Tata Safari Storme Long Term Review
Car Tested: Tata Safari Storme VX 4×4
Kms Done: 7001 kms
Test Started at: 12,263 kms
Test Concluded at: 19,264 kms
Mileage: 10.85 km/l, 13.15 km/l (best), 9.28 km/l (worst)
Fuel Consumed: 645.25 litres
Fuel Cost: Rs. 41,618/-
Rs. per km: Rs. 5.94/-
The Safari Storme is a vehicle which begs you to keep driving, it offers terrific feel
Among a sea of pseudo SUVs, there are a few real ones and among those there is one which has the biggest fan following. The Tata Safari might not be as hot selling a vehicle as its rivals but there is no denying the fact that anybody with even the faintest of idea about cars, has sheer admiration for this beast. The Safari Storme joined our long term fleet a few months back and our initial report clearly conveyed how we had fallen in love with this vehicle. We told you our plans of exploring different regions with the Tata Safari Storme and we did take it places, so how did the car fare through the thick and thin?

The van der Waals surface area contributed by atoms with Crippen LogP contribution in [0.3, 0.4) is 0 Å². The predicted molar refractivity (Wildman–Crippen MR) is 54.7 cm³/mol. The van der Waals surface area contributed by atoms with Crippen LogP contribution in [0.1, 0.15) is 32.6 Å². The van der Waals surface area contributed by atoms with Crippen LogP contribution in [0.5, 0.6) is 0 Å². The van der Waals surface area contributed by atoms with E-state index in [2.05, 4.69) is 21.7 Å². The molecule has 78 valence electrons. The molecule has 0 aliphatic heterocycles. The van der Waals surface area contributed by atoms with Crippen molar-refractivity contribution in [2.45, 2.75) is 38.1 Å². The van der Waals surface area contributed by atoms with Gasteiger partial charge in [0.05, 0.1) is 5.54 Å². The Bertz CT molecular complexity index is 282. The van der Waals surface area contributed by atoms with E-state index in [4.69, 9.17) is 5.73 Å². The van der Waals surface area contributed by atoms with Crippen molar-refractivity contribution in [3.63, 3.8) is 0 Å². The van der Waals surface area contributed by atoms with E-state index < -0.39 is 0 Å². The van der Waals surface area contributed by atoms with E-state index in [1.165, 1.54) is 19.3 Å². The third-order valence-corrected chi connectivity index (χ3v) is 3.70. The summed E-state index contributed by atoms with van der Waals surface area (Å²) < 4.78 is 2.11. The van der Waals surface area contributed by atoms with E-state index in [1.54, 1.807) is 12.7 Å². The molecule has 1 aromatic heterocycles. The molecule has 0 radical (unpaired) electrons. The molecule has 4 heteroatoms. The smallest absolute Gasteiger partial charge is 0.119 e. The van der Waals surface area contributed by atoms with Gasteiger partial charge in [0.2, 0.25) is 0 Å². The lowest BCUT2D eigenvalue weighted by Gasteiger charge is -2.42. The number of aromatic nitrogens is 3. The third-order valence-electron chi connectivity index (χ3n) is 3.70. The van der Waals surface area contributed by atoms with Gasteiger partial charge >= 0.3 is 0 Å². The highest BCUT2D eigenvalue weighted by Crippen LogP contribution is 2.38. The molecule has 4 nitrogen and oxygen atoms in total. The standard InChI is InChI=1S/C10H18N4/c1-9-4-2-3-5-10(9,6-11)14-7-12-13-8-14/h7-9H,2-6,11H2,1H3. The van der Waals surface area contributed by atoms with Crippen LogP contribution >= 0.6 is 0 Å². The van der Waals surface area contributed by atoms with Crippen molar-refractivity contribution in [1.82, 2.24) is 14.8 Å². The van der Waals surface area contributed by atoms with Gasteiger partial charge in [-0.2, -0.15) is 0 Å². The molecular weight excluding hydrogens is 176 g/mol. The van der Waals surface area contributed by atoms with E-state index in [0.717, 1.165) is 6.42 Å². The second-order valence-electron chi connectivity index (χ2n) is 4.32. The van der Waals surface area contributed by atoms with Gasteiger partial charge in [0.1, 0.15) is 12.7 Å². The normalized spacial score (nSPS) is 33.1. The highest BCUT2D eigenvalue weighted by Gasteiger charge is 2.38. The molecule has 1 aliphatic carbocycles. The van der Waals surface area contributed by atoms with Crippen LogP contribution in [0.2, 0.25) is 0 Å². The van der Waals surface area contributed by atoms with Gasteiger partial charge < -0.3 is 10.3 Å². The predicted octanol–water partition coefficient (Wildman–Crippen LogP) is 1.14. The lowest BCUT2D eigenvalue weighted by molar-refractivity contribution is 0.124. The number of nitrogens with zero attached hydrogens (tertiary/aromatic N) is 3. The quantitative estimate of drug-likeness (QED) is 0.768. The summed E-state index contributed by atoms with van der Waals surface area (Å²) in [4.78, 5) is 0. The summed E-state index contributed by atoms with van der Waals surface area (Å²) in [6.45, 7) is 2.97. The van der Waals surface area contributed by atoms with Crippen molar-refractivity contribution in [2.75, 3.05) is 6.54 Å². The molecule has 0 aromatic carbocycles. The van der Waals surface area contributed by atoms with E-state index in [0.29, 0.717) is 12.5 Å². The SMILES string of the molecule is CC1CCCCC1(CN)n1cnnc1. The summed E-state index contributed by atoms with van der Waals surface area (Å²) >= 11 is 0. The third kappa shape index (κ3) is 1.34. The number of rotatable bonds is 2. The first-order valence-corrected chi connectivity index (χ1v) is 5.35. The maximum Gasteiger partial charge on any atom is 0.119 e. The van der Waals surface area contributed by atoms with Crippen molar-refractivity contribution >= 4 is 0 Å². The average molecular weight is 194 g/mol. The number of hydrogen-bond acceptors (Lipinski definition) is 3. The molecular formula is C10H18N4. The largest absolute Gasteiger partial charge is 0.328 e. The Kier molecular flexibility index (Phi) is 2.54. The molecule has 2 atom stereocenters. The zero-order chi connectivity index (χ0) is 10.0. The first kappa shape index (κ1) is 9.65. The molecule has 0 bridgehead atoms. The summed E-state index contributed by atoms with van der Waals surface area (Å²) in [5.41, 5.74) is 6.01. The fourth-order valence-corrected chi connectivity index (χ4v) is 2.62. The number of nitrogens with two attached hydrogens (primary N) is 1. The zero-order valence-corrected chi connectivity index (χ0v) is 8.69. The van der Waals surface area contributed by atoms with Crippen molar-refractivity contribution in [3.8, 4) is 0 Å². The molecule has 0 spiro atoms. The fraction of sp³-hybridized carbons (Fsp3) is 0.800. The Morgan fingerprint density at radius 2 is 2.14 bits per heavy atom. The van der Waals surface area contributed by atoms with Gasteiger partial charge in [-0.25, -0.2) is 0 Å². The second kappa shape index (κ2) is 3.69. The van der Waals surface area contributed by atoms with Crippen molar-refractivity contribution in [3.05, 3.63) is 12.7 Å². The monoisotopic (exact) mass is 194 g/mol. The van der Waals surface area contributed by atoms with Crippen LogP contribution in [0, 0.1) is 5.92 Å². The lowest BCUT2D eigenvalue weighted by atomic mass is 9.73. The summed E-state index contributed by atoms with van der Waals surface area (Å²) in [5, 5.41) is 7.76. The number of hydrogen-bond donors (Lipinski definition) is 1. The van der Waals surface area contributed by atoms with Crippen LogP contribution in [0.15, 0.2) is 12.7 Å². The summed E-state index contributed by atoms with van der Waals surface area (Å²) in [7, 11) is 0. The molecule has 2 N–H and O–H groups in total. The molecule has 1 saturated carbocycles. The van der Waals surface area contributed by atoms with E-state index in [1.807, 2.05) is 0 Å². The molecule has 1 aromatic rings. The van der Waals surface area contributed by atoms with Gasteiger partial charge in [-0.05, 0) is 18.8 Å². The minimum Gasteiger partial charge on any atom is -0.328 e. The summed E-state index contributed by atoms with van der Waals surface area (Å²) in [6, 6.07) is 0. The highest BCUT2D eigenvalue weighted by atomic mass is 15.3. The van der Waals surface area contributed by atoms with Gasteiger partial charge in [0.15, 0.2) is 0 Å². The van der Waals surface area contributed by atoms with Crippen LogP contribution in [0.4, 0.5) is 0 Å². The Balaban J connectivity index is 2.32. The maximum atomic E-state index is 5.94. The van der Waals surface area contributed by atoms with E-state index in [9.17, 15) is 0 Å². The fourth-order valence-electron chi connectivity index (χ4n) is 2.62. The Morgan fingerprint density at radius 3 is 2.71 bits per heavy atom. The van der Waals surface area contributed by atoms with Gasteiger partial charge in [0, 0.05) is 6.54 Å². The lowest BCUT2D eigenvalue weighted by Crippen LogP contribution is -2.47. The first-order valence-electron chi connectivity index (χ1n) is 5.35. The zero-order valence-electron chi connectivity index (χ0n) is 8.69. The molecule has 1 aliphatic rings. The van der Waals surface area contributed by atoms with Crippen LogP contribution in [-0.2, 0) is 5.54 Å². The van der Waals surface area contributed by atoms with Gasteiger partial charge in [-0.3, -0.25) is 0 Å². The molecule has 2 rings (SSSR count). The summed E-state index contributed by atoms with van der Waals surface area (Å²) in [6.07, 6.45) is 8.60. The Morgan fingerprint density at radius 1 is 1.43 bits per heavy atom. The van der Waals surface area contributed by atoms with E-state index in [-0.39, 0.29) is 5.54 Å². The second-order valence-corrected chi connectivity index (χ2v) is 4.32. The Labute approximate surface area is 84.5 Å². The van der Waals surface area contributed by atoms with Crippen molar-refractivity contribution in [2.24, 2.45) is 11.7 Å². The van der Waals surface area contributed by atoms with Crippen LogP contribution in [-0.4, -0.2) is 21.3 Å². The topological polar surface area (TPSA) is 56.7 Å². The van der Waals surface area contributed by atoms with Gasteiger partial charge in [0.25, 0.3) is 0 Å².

Our experience with the Tata Safari has given us a thorough insight of the car. We can confidently tell you as to why people love it but in spite of that, it doesn’t sell as much as it should. While in lay terms people say the Safari has a fan following since long which has made people admire it so much even today but the high pricing makes the sales chart a bit uninteresting for Tata Motors. While in theory that’s true, there is more than such simplicity to the tale of India’s first SUV, loosely translated, also the oldest. There are both ups and down sides of the car.